Thursday 12th March
The forecast was for heavy rain by 11.30 so we only had a small window in which to find and photgraph Eagles. Dave had a location in the Findhorn Valley in mind and he could not have chosen better. As we arrived a couple of Ravens flew over and then a larger bird of prey. It could have been an Eagle but we were unable to confirm the sighting.
We got the cameras and scopes ready expecting a long wait but within minutes we had another bird drifting over the crag and this time there was no doubt, a Golden Eagle. Then the dilemma, look at it through the scope or try to get a picture. I, of course, tried both and probably did not get the best out of either, and, when a second Eagle turned up, I made an even bigger hash of it by locking up the controls on the camera and missing the shots of the two tumbling together.
The pictures are awful but given the weather and the distances involved I was happy to get any images. For me they are a record of a few of the best hours birding that I have experienced. Ravens, Eagles, a Peregrine, a Sparrow Hawk, and a Dipper all without moving more than a few feet from the car.
It is only when you see a bad picture that you realise how effective the human eye is. Watching them live they appeared close and you could see all the detail, looking at the pictures visibility looks something close to zero. All the shots have been rescued after a lot of work on Photoshop.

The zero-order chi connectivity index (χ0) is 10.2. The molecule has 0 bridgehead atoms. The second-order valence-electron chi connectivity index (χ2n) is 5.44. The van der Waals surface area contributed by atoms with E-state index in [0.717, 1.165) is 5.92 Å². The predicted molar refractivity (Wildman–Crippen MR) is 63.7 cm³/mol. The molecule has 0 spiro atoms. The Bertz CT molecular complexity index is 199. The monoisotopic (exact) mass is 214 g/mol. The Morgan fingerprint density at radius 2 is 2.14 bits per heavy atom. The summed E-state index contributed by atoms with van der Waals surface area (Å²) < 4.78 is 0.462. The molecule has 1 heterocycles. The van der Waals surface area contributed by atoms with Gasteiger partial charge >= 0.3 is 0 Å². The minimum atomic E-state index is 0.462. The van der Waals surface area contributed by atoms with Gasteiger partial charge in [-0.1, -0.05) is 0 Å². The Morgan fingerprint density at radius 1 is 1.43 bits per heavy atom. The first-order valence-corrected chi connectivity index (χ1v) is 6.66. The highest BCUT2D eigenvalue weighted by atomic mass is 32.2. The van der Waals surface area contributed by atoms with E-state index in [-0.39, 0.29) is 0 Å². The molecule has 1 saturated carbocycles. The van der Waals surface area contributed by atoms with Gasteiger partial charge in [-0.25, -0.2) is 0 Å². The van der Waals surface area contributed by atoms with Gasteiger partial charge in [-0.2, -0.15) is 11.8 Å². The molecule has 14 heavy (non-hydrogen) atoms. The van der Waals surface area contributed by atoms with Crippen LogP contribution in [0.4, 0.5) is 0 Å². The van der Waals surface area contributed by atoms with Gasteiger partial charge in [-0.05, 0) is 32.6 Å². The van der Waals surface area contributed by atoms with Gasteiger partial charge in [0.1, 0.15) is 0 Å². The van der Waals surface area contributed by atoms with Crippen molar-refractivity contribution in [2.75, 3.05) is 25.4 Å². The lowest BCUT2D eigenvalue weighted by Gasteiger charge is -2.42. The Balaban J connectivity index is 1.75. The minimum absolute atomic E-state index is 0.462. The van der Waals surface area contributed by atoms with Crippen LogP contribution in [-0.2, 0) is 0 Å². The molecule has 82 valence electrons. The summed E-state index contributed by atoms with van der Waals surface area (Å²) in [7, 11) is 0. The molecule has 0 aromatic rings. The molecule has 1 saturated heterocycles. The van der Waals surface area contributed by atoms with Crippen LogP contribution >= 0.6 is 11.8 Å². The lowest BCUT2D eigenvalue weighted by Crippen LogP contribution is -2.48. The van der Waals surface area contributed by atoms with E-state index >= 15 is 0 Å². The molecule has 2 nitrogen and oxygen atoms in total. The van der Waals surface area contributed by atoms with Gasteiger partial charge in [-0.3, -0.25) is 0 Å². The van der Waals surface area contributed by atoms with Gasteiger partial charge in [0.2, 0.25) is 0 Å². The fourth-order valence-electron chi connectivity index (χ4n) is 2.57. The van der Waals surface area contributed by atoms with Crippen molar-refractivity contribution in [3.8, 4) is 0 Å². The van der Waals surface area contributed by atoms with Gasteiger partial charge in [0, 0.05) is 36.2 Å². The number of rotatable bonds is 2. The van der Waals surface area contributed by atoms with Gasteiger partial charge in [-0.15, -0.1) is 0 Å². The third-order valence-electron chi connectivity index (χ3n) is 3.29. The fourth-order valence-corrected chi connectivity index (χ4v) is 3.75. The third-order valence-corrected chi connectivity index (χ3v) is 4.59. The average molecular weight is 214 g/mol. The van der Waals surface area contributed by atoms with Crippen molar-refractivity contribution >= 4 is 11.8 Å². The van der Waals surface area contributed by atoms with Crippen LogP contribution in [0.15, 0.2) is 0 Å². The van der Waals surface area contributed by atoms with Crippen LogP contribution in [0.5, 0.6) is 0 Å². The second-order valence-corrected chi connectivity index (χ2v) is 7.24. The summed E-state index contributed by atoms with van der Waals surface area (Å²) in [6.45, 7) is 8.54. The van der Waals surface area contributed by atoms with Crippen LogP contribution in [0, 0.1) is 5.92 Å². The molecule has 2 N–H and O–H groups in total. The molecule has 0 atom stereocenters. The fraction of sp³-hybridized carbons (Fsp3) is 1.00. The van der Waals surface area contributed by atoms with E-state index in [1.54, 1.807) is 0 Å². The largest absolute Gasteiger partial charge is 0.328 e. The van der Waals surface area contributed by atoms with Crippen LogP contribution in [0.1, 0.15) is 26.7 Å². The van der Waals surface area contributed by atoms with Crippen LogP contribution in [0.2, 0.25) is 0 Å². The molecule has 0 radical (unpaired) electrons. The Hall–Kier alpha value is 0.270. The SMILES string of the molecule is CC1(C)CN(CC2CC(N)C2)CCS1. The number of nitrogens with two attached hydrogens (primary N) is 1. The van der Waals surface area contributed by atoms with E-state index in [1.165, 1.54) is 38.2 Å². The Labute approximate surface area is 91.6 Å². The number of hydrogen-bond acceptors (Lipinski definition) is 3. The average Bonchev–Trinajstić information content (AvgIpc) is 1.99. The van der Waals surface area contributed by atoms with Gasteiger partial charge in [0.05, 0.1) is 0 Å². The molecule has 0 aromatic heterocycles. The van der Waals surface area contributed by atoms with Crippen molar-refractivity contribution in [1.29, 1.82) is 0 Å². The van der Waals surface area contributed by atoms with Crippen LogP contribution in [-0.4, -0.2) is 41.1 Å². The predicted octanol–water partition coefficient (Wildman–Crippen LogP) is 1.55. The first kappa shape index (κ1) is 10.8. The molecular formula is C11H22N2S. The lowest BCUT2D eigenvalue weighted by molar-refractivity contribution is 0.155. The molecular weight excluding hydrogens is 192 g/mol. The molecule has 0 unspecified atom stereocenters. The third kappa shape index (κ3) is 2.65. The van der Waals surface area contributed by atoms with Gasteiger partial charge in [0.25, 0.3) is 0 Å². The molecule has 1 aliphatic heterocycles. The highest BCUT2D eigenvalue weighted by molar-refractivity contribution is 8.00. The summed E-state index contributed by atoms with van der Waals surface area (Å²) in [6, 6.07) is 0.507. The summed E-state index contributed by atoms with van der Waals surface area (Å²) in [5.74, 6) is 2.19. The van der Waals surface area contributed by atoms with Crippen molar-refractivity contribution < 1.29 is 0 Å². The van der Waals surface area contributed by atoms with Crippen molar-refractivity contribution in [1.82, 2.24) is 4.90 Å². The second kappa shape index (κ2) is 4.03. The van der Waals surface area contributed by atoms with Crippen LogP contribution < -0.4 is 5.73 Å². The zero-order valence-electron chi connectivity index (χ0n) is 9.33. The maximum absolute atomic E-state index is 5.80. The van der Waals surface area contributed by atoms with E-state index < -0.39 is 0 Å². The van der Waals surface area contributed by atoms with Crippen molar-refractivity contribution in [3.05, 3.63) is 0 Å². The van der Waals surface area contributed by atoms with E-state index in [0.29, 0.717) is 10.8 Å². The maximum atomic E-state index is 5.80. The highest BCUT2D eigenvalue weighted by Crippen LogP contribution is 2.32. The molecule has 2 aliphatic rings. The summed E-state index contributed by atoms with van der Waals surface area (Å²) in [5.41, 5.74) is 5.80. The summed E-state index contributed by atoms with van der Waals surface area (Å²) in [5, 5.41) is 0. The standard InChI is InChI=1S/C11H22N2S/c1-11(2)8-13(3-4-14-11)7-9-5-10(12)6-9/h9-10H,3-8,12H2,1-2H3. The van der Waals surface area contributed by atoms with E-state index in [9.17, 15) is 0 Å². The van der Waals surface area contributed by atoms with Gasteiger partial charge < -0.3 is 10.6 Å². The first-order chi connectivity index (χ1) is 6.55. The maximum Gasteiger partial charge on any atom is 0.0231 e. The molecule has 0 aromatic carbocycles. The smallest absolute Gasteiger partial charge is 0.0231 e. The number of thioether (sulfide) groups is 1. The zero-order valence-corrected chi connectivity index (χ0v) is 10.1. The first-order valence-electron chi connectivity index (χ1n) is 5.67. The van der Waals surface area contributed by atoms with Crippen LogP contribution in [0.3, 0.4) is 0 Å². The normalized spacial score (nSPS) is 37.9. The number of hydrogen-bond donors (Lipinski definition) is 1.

|A flyby - my only half decent shot|
|Perched on top of the crag - very distant|
The white patches on the wing show this as a subadult probably year two or year three. It takes between five and seven years for the bird to gain its full adult plumage.
The rain set in at eleven thirty just as forecast and with nothing else for us to see in the valley we headed up to the coast. We found a raft of about forty Scaup just of Alturlie Point and a Red-throated Diver off Burgh Head but other than this there was not a lot about.
|Scaup, male and female|
Well that gets rid of a lot of the worst photographs from the trip and just in case you were wondering what happened to Wednesday the answer is not a lot. Here are a few equally poor shots from that day.
The first just in case you are not sure of the differences between a Shag and a Cormorant and the second a Song Thrush as we could not relocate the Twite and the Yellowhammer I could hear singing disappeared very time I went to press the shutter. The seals looked promising but I was slowly sinking into the mud and could not get any closer.
|Shag and Cormorants at Burgh Head|
|Seals at Findhorn Bay|